Vol 67, No 3 (2016)
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Published online: 2016-03-16

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An evaluation of the effects of somatostatin analogue therapy in non-functioning pituitary adenomas in comparison to acromegaly

Natalia Bożena Zawada, Jolanta Kunert-Radek, Marek Pawlikowski, Hanna Pisarek, Maciej Radek
Pubmed: 27345147
Endokrynol Pol 2016;67(3):292-298.


Introduction: Non-functioning pituitary adenomas (NFPA) are often diagnosed late as invasive macroadenomas. The surgical resection is usually incomplete and about 50% of patients require additional surgery. Recent data suggest that somatostatin analogues (SSA), so important in the pharmacotherapy of acromegaly, can also be effective in the management of NFPA.

Material and methods: We analysed data of patients who had been treated up to 10 years previously with SSA: 40 with acromegaly (23 — primary, 17 — recurrent tumours) and 22 with NFPA (4 — primary, 18 — recurrent tumours). Hormonal profile, dynamics of tumour size change, ophthalmic syndromes, somatostatin receptor (SSTR) scintigraphy, and immunohistochemistry of SSTR subtypes of operated tumours as well as side effects were investigated.

Results: Biochemical cure of acromegaly was achieved in 57.5% of patients, while reduction of tumour size was observed in 37% of patients and it was more frequent in not-operated cases. Regarding NFPA, stabilisation of tumour size was noticed in 68% of patients. Tumour shrinkage was reported in 9% of cases, but in 23% of the study group the adenoma size increased with indication for reoperation.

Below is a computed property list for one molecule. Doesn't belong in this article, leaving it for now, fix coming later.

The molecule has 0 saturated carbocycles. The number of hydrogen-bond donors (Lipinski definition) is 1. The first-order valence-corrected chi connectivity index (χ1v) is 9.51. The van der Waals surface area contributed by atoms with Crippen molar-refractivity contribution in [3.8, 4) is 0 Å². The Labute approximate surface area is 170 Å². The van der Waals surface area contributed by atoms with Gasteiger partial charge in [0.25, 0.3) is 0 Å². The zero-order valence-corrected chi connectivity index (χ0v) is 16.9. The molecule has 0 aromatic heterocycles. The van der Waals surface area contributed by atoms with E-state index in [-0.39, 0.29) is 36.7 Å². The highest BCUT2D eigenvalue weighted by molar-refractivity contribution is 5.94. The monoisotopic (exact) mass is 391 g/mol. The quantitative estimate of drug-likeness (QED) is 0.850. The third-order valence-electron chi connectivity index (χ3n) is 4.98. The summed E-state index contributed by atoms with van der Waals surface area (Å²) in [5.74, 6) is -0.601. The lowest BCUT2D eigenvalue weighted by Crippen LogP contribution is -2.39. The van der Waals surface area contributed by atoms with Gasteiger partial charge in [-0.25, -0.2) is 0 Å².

Conclusions: The efficacy of SSA in NFPA is much lower in comparison to their well-established effects in the treatment of acromegaly. Stabilisation of tumour size, which is observed in the majority of NFPA, is significantly more frequent in comparison to the natural history of untreated NFPA and our previous studies as well. Analysis of SSTR subtypes is an argument in favour of introduction of novel broad-spectrum SSA that may be more effective in the treatment of NFPA. Referring to acromegaly, adenoma size decrease was reported more frequently in primary therapy. Considering recurrent tumours better outcomes were achieved in patients who were pre-treated with SSA before planned surgery. (Endokrynol Pol 2016; 67 (3): 292–298)